Silver Spring, Maryland.
Experience: Working last summer on a kibbutz in Israels
Jordan Valley. Though Ive previously held jobs which required
hard work, I came to love waking up early, working with my hands,
He is a member of a Chevra Kadisha, a group that prepares
the dead for traditional Jewish burial.
major: History and/or Asian and Middle Eastern Studies.
Class: A freshman seminar taught by Professor Robert Engs,
which combines biography with
history of the Gilded Age.
Jacob Boyars was considering colleges, the presence of a large Orthodox
Jewish community on Penns campus appealed to him. But when it came
time to select a dorm, he consciously chose not to live in
one of the high rises that has an Orthodox Jewish residential program.
if I decided to go to a secular university, it was kind of ridiculous
to only associate with people who come from the same background
as myself, he says.
who deferred admission to Penn to spend a year in Israel, studying
at a yeshiva and working on a kibbutz, that background also includes
volunteering as a member of a Chevra Kadisha. The job is
one which the community needs done, and which few people are willing
to do, Boyars explains. I am far from the best Jew in the world;
far from the best Jew I can be. I feel that by taking part in this,
I can carry out an awesome and grave responsibility, essentially
helping someone to prepare for an important meeting for which he
is unable to help prepare himself.
Kadisha, which translates, approximately, as group of purity,
are those who carry out the requirements of Jewish law in preparing
the dead for burial, Boyars says. When someone requests a traditional
Jewish burial, a group of four or five men (or women, if the deceased
is a woman) from the available pool are assembled.
to Boyars, The job consists of cleaning the body, saving any dam
nefesh (blood of life). The actual tahara (ritual
purification) consists of pouring a certain volume of water in a
constant stream, about three household buckets worth, while reciting
the phrase tahor hu (he is pure). At that point, he explains,
the deceased is then dressed in shrouds, shards of broken pottery
are placed on his eyes and mouth, and he is sprinkled with dirt
from Mount Zion. The body is placed in an all-wood coffin.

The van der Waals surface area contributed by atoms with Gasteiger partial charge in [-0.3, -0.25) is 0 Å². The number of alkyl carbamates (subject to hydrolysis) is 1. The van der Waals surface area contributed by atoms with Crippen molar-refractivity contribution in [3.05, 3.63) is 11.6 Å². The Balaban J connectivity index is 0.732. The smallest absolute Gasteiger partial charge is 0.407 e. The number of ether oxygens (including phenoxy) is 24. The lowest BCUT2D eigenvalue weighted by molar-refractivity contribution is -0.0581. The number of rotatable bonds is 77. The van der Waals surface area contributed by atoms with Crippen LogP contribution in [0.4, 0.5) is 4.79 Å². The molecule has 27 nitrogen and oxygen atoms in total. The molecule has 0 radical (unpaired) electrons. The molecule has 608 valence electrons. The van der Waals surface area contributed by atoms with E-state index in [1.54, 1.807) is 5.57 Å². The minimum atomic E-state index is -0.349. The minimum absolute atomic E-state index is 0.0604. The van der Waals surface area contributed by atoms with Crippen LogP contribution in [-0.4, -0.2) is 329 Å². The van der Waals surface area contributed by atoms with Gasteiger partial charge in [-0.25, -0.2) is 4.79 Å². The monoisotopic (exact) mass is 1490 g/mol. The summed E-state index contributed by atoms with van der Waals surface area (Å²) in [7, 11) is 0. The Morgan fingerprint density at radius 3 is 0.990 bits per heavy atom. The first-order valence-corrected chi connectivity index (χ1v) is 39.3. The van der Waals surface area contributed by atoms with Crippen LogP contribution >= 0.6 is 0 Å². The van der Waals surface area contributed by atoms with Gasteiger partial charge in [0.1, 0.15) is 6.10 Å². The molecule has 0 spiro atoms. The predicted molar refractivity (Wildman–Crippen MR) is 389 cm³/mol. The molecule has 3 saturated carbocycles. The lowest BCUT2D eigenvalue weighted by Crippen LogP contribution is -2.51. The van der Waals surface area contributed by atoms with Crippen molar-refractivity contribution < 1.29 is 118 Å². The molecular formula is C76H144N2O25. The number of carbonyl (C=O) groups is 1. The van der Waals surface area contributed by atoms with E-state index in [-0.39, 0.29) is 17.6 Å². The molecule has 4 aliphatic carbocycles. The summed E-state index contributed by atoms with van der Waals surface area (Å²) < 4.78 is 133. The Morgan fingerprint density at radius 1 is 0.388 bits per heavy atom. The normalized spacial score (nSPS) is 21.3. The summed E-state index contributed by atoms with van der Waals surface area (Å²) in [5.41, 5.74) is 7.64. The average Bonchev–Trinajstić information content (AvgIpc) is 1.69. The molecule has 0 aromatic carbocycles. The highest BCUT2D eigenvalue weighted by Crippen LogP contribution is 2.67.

the process, the main concern is kavod hamet (respect for
the dead). That means no extraneous talking, no passing things
over the body, generally gentle treatment of the body, and attempting
to keep his eyes and private parts covered at all times.
work with the Chevra Kadisha when I was in 10th, or possibly 11th
grade, Boyars says. My father was a team leader, so by going with
him those first few times I was able to ease into it pretty comfortably.
into Penn has been another matter. From the 20-minute walk to reach
kosher dining services to the party atmosphere that permeates the
dorms, Boyars has encountered a number of differences from the life
he grew up with in Silver Spring.
to be alone on Friday night, sitting in my suit and kipa,
while everybody else is out partying, he says. For the first week,
and now every Thursday through Saturday, everybody on my floor [in
Hill College House] goes out and gets trashed. Thats all they can
think of doing. Im friends with some of them, and theyre cool
people, but Im fundamentally not into [the party scene].
down, he adds, everyone who got into Penn was a tool in high
school. Now that theyre here, they [say things like] Dude, I have
no idea what class Im in. I was trashed, and I tried to go to sleep
on a table
If people are really like that, then okay, but theyre
just putting on a show because of what they think other people will
be impressed by.
truth is, he says, I know Ill stick it out at Penn. Its not